It’s fall. There isn’t much for free ranging chickens to eat now. Egg production is down too, so if you are paying for chicken feed, you’re putting money out without getting much back. So, you might be feeling the pinch.
If you want to cut your chicken feed bill to $0 with composting, read on!
Benefits of Composting With Chicken
Before we get into how, let’s talk about why.
- Saves you money. One huge reason is obvious. If you aren’t paying for feed, you’re saving money. Depending upon how many chickens you have, this could add up to a ton of savings. You will probably want to buy a few things to get the compost started, but expenses are few and limited.
- It’s all natural. Most people have chickens because they want cleaner, fresher food. Feeding with compost doesn’t get more natural.
- It’s good for the environment. Having a compost pile attracts worms, bugs, and all kinds of critters that are great for the soil and the environment. Everything feeds everything else naturally. So you can say bye bye to chemical fertilizers and expensive soil conditioners. Just let Nature do the work.
- It’s healthier for the chickens. Most organic chickens in the store are labeled “vegetarian fed.” I’m not sure what that means because chickens are omnivores. They eat bugs, seeds, berries, vegetables, worms, and small reptiles and rodents. So compost fed chickens are actually getting a better, healthier diet than their grain fed counterparts. This means their eggs and the chicken itself is healthier for you too.
- You’ll avoid toxic additives. Bagged feed contains soy, grains, antibiotics, growth hormones and other artificial ingredients. If you’re not buying it, your chickens aren’t eating it, you’re not eating it, and nobody is pooping it out into the soil and water table. If we don’t buy toxins, manufacturers will stop making them.
- It saves you time. Feeding chickens isn’t very time consuming, but it takes zero time to do it naturally with compost!
- It gives the chickens something to do. Free ranging chickens scratch. If you give them a place to do it, they are more likely to do it where you want them to rather than where you don’t want them to. It makes them happy, too.
Composting the Lazy Way
If you just want the compost for your garden or to enhance your own soil, you might want to try composting the lazy way.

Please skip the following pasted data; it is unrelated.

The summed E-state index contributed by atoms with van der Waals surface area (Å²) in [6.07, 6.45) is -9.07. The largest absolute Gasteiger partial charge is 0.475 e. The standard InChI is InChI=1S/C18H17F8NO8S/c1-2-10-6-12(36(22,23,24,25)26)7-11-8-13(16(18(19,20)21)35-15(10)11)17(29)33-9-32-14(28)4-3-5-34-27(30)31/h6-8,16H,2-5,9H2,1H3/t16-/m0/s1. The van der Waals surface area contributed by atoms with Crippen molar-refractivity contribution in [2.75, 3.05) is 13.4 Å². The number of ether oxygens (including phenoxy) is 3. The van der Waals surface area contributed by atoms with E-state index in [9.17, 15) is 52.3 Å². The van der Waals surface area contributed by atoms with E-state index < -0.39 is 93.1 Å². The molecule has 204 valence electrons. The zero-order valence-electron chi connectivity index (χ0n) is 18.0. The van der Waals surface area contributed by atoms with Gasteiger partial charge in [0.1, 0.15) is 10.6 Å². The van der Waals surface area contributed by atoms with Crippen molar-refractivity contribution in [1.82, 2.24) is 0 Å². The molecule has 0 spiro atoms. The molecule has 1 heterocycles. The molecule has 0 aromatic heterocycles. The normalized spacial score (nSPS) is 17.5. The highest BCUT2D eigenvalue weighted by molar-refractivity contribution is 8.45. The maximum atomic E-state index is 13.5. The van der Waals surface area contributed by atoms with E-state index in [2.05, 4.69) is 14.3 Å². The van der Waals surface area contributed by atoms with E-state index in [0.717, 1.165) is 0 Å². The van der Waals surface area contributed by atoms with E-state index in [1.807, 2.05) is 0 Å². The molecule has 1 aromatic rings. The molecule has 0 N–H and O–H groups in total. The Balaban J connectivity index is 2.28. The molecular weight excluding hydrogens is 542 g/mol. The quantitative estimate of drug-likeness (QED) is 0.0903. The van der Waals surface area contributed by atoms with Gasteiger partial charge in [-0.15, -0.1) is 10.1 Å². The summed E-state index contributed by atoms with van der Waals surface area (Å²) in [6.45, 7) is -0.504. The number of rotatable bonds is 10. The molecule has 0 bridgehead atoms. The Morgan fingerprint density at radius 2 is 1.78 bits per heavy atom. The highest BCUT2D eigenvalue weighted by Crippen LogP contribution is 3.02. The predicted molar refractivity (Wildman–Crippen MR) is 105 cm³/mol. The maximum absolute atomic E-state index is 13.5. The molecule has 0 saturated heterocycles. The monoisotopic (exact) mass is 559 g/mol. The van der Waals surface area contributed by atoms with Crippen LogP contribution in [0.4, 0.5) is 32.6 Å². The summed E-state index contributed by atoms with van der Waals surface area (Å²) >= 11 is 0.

Gather up your organic wastes. These are things like manure, hay beds, fresh kitchen waste, grass clippings, weeds, flowers, cardboard, and dead plants. Avoid avocados, citrus peels and fruits, long-cut grasses, garlic and onion, bones and meat scraps as these may negatively impact egg taste and production. When you’re first starting a pile, you may wish to add lime to help with the decomposition. It’s good for hard shells too.
During the growing season, you can go by grocery stores or farm stalls and ask for their throw aways. These are the scraps that didn’t sell, are going bad, and would be thrown away anyway. Most people are happy to have this waste go to some use, but be careful what you accept! If you put heavily sprayed foods or wood shavings in your pile, you will no longer have a natural, healthy food source for the chickens.
Place it in a pile. You can do one big pile or do four smaller ones. If you do four smaller ones, you will “feed” one pile for a week, then move on to the second, then continue rotating. All that is left to do now is to wait. At first there won’t be enough living critters inside to tempt the chickens. Give them time. Once it starts teeming with life, they will start to scratch and eat.
Add more material to the top of the pile and let them eat it or mix it in. That’s it! When you’re ready for compost, just scoop it out and use it wherever you like.
Word of warning. This is going to make a mess! Chickens spread this everywhere. If you want to keep it more contained, you can fence it in to confine it to one area. If you want to sell your compost, it makes more sense to fence it so that it stays in one place as well. For land that is on a hill, you could use fallen logs or wood to create terraces so that the rain doesn’t wash it all away.
Each setup will have its own variations. Some will need a sunshade. Some will need to water the compost pile periodically. If you have crows and no dogs, you may need to cover it to keep the crows away.
Making it complicated. Now, you can make it complicated by measuring the ratio of green to brown, turning it yourself, and adding things to the pile. It makes it neater, faster, more efficient, and easier to sell. The chickens will love it whether you do it the lazy way or the neater, more efficient way.
In the USA, thirty to forty percent of food is wasted. By taking up composting, we return food back to the ecosystem where it can be used for energy by many other creatures. It’s a way of living naturally and in harmony with the world. Composting can make you and your chickens feel better about how you move in the world.